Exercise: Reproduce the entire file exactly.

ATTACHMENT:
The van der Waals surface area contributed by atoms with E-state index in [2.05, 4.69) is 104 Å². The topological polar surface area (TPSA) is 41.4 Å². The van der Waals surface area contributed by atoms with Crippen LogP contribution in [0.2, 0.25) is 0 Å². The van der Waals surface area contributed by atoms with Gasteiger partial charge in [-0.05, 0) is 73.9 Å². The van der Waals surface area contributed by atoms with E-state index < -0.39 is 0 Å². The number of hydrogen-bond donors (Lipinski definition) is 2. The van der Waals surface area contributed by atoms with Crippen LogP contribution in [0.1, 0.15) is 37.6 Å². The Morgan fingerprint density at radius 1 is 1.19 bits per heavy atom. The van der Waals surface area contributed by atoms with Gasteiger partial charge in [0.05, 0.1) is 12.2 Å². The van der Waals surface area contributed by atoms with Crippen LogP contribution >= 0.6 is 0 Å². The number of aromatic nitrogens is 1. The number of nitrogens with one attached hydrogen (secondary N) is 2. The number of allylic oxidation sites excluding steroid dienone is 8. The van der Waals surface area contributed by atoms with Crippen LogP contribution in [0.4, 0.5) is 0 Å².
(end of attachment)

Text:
The van der Waals surface area contributed by atoms with E-state index in [2.05, 4.69) is 104 Å². The topological polar surface area (TPSA) is 41.4 Å². The van der Waals surface area contributed by atoms with Crippen LogP contribution in [0.2, 0.25) is 0 Å². The van der Waals surface area contributed by atoms with Gasteiger partial charge in [-0.05, 0) is 73.9 Å². The van der Waals surface area contributed by atoms with E-state index < -0.39 is 0 Å². The number of hydrogen-bond donors (Lipinski definition) is 2. The van der Waals surface area contributed by atoms with Crippen LogP contribution in [0.1, 0.15) is 37.6 Å². The Morgan fingerprint density at radius 1 is 1.19 bits per heavy atom. The van der Waals surface area contributed by atoms with Gasteiger partial charge in [0.05, 0.1) is 12.2 Å². The van der Waals surface area contributed by atoms with Crippen LogP contribution >= 0.6 is 0 Å². The number of aromatic nitrogens is 1. The number of nitrogens with one attached hydrogen (secondary N) is 2. The number of allylic oxidation sites excluding steroid dienone is 8. The van der Waals surface area contributed by atoms with Crippen LogP contribution in [0.4, 0.5) is 0 Å².